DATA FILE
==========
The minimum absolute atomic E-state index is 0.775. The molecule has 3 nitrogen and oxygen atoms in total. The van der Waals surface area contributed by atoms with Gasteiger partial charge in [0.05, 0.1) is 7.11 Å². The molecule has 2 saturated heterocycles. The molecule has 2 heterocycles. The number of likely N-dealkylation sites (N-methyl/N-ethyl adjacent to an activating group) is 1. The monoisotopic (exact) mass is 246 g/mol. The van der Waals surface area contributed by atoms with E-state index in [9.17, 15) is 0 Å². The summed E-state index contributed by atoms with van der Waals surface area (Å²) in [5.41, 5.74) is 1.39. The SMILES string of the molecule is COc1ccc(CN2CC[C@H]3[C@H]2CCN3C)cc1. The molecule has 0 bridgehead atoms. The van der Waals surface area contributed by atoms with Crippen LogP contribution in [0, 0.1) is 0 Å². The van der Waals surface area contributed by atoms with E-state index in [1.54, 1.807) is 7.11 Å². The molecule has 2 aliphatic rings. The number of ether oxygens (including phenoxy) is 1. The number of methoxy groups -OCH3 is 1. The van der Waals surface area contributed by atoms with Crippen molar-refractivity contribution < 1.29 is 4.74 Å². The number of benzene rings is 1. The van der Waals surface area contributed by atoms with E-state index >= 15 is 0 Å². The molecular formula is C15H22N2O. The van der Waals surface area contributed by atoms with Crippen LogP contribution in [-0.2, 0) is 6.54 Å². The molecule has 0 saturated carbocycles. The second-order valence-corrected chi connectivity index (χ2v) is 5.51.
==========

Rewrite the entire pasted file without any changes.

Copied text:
The minimum absolute atomic E-state index is 0.775. The molecule has 3 nitrogen and oxygen atoms in total. The van der Waals surface area contributed by atoms with Gasteiger partial charge in [0.05, 0.1) is 7.11 Å². The molecule has 2 saturated heterocycles. The molecule has 2 heterocycles. The number of likely N-dealkylation sites (N-methyl/N-ethyl adjacent to an activating group) is 1. The monoisotopic (exact) mass is 246 g/mol. The van der Waals surface area contributed by atoms with E-state index in [9.17, 15) is 0 Å². The summed E-state index contributed by atoms with van der Waals surface area (Å²) in [5.41, 5.74) is 1.39. The SMILES string of the molecule is COc1ccc(CN2CC[C@H]3[C@H]2CCN3C)cc1. The molecule has 0 bridgehead atoms. The van der Waals surface area contributed by atoms with Crippen LogP contribution in [0, 0.1) is 0 Å². The van der Waals surface area contributed by atoms with E-state index in [1.54, 1.807) is 7.11 Å². The molecule has 2 aliphatic rings. The number of ether oxygens (including phenoxy) is 1. The number of methoxy groups -OCH3 is 1. The van der Waals surface area contributed by atoms with Crippen molar-refractivity contribution < 1.29 is 4.74 Å². The number of benzene rings is 1. The van der Waals surface area contributed by atoms with E-state index >= 15 is 0 Å². The molecular formula is C15H22N2O. The van der Waals surface area contributed by atoms with Crippen LogP contribution in [-0.2, 0) is 6.54 Å². The molecule has 0 saturated carbocycles. The second-order valence-corrected chi connectivity index (χ2v) is 5.51.